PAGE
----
Hospitals enlisted to boost transplant supplies
By Sept. 1, you'll be required to report all deaths
Coming down the pike in late August is a new regulation that may complicate your life considerably: Health and Human Services Secretary Donna Shalala announced a new regulation in June that requires all hospitals to notify their regional organ procurement organization each time a patient dies to determine if the patient can donate lifesaving organs or tissues for transplant. The final regulation was published in the Federal Register (63 Fed Reg 33,856-33,875 [June 22, 1998]), and will take effect 60 days from the date of publication.
The regulation will become a condition for participation in the Medicare program, and as such affects 5,200 acute care hospitals. It is the latest step in the National Organ and Tissue Donation Initiative, launched by Vice President Al Gore several months ago.
About 4,000 Americans die each year waiting for an organ transplant. Last year, only 5,475 deaths resulted in donation.
"In the absence of the requirement we are making today, we have been missing thousands of opportunities for donation each year," Secretary Shalala said in a statement. "With better identification of potential donors, we can substantially reduce the number of deaths among those awaiting a transplant."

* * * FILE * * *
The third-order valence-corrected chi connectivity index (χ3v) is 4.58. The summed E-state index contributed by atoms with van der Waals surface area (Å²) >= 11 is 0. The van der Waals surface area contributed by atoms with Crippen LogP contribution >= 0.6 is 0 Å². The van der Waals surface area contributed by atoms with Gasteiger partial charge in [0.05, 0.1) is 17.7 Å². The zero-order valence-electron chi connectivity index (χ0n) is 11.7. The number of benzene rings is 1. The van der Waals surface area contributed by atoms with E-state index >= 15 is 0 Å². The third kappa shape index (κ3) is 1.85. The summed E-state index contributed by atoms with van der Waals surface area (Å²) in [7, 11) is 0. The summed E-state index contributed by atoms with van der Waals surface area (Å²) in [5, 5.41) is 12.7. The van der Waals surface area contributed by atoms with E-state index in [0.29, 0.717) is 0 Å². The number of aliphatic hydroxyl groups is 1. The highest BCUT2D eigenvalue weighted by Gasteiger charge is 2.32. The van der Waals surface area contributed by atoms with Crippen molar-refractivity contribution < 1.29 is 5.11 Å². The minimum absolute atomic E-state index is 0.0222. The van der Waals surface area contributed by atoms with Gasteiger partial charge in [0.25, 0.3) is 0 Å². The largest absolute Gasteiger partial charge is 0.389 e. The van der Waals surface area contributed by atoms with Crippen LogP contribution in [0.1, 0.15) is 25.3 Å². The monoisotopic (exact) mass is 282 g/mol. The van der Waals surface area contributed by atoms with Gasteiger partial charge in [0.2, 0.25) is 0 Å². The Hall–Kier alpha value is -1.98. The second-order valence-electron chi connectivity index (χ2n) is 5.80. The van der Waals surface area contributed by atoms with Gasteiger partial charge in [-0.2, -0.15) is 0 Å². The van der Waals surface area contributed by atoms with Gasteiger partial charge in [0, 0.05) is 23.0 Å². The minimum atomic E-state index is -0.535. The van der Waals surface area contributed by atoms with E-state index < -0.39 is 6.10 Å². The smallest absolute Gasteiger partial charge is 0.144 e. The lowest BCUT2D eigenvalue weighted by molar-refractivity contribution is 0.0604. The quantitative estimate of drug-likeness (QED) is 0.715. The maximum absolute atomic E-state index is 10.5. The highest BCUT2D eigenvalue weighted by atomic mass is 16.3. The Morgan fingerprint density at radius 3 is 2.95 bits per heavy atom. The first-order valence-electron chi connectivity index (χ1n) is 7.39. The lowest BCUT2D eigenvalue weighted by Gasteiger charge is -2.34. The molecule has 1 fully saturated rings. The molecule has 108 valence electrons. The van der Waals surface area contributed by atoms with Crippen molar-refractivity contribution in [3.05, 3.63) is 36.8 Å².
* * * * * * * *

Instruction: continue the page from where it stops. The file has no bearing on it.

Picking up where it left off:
Under the rule, hospitals will refer 2.1 million hospital deaths annually to the nation's 63 organ procurement organizations or to third parties designated to handle the referrals. Hospitals also will work with the organizations to ensure that the family of every potential donor knows about its option to donate organs or tissues.
Organ procurement organizations in states that have passed similar laws have seen an increase of up to 40% in organ donation. Consent is requested even in cases where the individual has signed an organ donor card. The card provides an indication of the individual's wish, but consent by survivors is still needed.
To obtain a copy of the June 22, 1988, Federal Register, or any other recent issue, send your request to:
Superintendent of Documents
P.O. Box 371954
Pittsburgh, PA 15250-7954
Specify the date of the issue you want and enclose a check or money order for $8 payable to the Superintendent of Documents, or enclose your Visa or MasterCard number and expiration date. Telephone: (202) 512-1800; fax: (202) 512-2250.
To see that document on the Internet, go to http://www.access.gpo.gov/su_docs/ or to the Health Care Financing Administration Web site, http://www.hcfa.gov. The document is "42 CFR Part 482; [HCFA-3005-F]; RIN: 0938-AI95."